The second form of prayer is this. A person withdraws his intellect from sensory things and concentrates it in himself, guards his senses, and collects his thoughts; and he advances oblivious of the vanities of this world. Sometimes he examines his thoughts, sometimes pays attention to the words of the prayer he is addressing to God, and sometimes drags back his thoughts when they have been taken captive; and when he is overcome by passion he forcefully strives to recover himself.
One who struggles in this way, however, can never be at peace or win the crown of victory. He is like a person fighting at night: he hears the voices of his enemies and. is wounded by them, but he cannot see clearly who they are, where they come from, and how and for what purpose they assail him. Such is the damage done to him because of the darkness in his intellect. Fighting in this manner, he cannot escape his noetic enemies, but is worn out by them. For all his efforts he gains nothing. Falsely imagining that he is concentrated and attentive, he falls victim unawares to self-esteem. Dominated and mocked by it, he despises and criticizes others for their lack of attentiveness. Imagining that he is capable of becoming the shepherd of sheep, he is like the blind man who undertakes to lead the blind (cf. Matt. 15:14).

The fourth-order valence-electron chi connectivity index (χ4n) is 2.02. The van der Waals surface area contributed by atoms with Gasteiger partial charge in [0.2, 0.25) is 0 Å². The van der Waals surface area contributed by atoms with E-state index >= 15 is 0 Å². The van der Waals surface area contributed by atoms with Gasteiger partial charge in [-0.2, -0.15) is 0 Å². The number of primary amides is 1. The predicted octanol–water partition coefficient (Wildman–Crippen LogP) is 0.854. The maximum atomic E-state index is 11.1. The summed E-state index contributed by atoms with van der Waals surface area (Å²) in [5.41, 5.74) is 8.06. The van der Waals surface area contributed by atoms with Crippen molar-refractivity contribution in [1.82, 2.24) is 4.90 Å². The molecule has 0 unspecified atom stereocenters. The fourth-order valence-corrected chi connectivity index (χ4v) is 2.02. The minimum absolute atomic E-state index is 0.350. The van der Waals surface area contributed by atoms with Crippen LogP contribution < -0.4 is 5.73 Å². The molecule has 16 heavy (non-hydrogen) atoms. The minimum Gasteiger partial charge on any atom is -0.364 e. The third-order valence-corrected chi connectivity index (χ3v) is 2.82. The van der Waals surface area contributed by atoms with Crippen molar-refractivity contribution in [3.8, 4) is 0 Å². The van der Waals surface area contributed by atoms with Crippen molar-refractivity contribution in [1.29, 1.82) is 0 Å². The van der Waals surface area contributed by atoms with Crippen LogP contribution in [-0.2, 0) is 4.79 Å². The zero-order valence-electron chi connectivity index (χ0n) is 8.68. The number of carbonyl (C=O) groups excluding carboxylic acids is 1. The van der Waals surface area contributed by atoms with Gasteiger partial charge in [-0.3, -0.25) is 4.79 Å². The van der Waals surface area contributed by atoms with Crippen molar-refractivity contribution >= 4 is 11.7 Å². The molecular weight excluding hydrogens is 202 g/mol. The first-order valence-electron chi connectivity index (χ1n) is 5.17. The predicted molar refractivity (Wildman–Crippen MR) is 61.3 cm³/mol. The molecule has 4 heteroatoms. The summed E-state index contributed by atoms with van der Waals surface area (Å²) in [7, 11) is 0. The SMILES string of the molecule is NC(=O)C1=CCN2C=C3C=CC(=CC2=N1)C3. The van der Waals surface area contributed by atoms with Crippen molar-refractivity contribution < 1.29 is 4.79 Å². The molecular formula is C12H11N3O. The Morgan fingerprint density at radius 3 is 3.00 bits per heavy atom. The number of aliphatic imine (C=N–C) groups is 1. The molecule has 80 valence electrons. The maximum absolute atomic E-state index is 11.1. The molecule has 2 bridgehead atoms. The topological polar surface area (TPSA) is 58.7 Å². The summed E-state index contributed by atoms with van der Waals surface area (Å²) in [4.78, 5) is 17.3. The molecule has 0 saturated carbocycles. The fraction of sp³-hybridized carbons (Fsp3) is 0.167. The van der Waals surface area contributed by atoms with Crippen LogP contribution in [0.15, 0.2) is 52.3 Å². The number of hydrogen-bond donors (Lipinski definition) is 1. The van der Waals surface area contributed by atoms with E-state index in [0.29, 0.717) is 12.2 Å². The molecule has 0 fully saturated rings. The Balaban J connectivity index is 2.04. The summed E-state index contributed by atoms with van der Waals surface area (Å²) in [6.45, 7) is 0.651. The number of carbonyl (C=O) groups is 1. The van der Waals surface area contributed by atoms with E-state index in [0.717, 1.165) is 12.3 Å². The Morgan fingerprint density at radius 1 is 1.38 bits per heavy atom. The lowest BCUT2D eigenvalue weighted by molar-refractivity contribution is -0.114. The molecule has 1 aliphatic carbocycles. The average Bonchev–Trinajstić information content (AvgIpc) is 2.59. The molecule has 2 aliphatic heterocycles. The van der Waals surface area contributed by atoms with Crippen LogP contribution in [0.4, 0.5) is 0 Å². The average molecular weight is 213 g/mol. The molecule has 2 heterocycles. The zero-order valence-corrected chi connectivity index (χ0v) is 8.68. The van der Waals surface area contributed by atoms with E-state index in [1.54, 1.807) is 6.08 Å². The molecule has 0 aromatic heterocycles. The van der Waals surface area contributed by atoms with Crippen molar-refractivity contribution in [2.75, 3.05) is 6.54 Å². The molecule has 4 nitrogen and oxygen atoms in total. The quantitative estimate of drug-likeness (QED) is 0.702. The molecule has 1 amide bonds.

Such are the characteristics of the second method of prayer, and every one striving after salvation can see what harm it does. yet this second method is better than the first, just as a moonlit night is better than a night that is pitch-dark and starless.
Excerpt from the Philokalia – The Three Methods of Prayer attributed to St. Symeon the New Theologian